U.S. Customs and Border Protection (CBP) Office of Field Operations officers working at the Pembina Port of Entry targeted a shipment arriving from Canada destined to the United States. In January, CBP officers inspected the shipment in Pembina and discovered merchandise in violation of intellectual property rights (IPR) regulations.
The merchandise consisted of 39 cellular phones bearing the Apple trademark. Examination revealed the phones were counterfeit. As a result, CBP seized those items. The counterfeit merchandise has an aggregate manufacturer’s suggested retail price of $31,200.
“Our officers and import specialists do an excellent job targeting shipments and identifying counterfeit items,” said Barbara Hassler, Pembina Area Assistant Port Director – Trade. “Counterfeit merchandise is often made of inferior materials, and can potentially threaten the health and safety of consumers.”
Stopping the flow of illicit goods is a priority trade issue for CBP. The importation of counterfeit merchandise can damage the U.S. economy and threaten the health and safety of the American people. For more information on CBP’s IPR priority trade issue visit: CBP Trade and IPR.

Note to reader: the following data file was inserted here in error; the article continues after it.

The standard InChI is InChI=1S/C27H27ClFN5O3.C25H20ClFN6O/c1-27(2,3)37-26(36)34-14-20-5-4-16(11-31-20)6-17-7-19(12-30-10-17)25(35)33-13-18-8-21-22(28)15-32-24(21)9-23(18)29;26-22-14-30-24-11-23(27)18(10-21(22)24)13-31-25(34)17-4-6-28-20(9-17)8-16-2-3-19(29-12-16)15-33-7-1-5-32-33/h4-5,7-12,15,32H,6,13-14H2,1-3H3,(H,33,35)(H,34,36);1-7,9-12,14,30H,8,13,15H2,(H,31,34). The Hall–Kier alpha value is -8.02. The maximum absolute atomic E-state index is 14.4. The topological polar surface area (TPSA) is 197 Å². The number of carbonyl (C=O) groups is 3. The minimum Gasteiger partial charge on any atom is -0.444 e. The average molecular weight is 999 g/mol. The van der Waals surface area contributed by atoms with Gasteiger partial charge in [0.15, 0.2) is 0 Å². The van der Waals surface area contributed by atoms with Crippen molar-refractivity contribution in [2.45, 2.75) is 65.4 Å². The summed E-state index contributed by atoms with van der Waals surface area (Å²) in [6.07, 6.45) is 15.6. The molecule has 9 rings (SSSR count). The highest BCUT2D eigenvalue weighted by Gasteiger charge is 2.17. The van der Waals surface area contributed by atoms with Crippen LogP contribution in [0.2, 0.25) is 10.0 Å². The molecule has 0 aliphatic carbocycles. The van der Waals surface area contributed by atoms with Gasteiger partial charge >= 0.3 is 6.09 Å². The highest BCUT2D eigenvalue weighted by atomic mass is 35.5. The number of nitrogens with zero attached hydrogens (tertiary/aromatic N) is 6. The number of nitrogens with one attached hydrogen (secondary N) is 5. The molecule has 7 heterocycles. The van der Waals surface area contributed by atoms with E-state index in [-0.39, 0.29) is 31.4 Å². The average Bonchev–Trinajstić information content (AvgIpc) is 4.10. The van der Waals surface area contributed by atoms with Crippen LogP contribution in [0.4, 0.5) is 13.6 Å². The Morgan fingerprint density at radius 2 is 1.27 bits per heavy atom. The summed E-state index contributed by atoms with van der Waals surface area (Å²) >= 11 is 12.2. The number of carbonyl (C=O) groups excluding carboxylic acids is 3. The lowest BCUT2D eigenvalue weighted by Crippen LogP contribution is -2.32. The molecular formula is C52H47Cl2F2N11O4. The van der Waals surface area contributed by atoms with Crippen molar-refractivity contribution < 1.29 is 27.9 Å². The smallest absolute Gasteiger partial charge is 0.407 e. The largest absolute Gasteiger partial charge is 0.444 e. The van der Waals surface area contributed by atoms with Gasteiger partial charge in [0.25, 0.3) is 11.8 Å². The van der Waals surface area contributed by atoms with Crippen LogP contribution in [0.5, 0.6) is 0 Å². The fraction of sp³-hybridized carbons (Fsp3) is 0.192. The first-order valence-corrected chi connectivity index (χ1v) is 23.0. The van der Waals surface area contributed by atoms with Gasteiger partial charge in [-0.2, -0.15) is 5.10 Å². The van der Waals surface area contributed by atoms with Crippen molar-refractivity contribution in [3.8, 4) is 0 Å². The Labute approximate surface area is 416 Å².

With the growth of foreign trade, unscrupulous companies have profited billions of dollars from the sale of counterfeit and pirated goods. To combat the illicit trade of merchandise violating laws relating to IPR, trademark and copyright holders may register with CBP through an online system. Such registration assists CBP officers and import specialists in identifying merchandise that violate U.S. law.
CBP’s IPR enforcement strategy is multi-layered and includes seizing illegal merchandise at our borders, pushing the border “outward” through audits of suspect importers, cooperating with our international trading partners, and collaborating with industry and governmental agencies to enhance these efforts.
Information from CBP.